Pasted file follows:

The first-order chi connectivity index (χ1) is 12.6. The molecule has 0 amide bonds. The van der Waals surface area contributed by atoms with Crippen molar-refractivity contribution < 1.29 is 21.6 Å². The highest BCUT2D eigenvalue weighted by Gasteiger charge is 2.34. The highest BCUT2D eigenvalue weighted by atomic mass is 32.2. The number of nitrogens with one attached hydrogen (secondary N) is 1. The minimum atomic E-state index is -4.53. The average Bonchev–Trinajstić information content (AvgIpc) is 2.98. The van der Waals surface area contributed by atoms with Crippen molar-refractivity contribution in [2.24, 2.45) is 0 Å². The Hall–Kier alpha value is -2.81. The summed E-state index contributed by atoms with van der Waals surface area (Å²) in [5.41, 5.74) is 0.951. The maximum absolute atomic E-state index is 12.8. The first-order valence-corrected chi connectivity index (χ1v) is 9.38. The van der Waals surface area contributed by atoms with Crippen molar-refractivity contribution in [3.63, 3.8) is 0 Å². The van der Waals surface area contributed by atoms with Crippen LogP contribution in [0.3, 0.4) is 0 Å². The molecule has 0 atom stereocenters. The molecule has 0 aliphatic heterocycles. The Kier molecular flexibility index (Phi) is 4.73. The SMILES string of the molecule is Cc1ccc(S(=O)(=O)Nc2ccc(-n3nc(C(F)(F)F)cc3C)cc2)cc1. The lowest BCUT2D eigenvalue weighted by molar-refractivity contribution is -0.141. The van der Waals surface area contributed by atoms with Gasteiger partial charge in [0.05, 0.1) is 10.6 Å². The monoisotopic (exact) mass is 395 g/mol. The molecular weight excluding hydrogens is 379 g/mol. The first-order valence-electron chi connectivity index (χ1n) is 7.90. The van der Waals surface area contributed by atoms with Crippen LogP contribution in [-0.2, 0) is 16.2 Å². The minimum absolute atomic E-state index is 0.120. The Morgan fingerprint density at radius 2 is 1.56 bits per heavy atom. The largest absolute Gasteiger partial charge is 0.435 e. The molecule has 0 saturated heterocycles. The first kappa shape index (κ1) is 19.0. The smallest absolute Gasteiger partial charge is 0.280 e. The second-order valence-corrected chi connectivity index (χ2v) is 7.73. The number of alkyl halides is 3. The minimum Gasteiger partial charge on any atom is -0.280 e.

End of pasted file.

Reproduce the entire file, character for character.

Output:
The first-order chi connectivity index (χ1) is 12.6. The molecule has 0 amide bonds. The van der Waals surface area contributed by atoms with Crippen molar-refractivity contribution < 1.29 is 21.6 Å². The highest BCUT2D eigenvalue weighted by Gasteiger charge is 2.34. The highest BCUT2D eigenvalue weighted by atomic mass is 32.2. The number of nitrogens with one attached hydrogen (secondary N) is 1. The minimum atomic E-state index is -4.53. The average Bonchev–Trinajstić information content (AvgIpc) is 2.98. The van der Waals surface area contributed by atoms with Crippen molar-refractivity contribution in [2.24, 2.45) is 0 Å². The Hall–Kier alpha value is -2.81. The summed E-state index contributed by atoms with van der Waals surface area (Å²) in [5.41, 5.74) is 0.951. The maximum absolute atomic E-state index is 12.8. The first-order valence-corrected chi connectivity index (χ1v) is 9.38. The van der Waals surface area contributed by atoms with Crippen molar-refractivity contribution in [3.63, 3.8) is 0 Å². The van der Waals surface area contributed by atoms with Crippen LogP contribution in [0.3, 0.4) is 0 Å². The molecule has 0 atom stereocenters. The molecule has 0 aliphatic heterocycles. The Kier molecular flexibility index (Phi) is 4.73. The SMILES string of the molecule is Cc1ccc(S(=O)(=O)Nc2ccc(-n3nc(C(F)(F)F)cc3C)cc2)cc1. The lowest BCUT2D eigenvalue weighted by molar-refractivity contribution is -0.141. The van der Waals surface area contributed by atoms with Gasteiger partial charge in [0.05, 0.1) is 10.6 Å². The monoisotopic (exact) mass is 395 g/mol. The molecular weight excluding hydrogens is 379 g/mol. The first-order valence-electron chi connectivity index (χ1n) is 7.90. The van der Waals surface area contributed by atoms with Crippen LogP contribution in [-0.2, 0) is 16.2 Å². The minimum absolute atomic E-state index is 0.120. The Morgan fingerprint density at radius 2 is 1.56 bits per heavy atom. The largest absolute Gasteiger partial charge is 0.435 e. The molecule has 0 saturated heterocycles. The first kappa shape index (κ1) is 19.0. The smallest absolute Gasteiger partial charge is 0.280 e. The second-order valence-corrected chi connectivity index (χ2v) is 7.73. The number of alkyl halides is 3. The minimum Gasteiger partial charge on any atom is -0.280 e.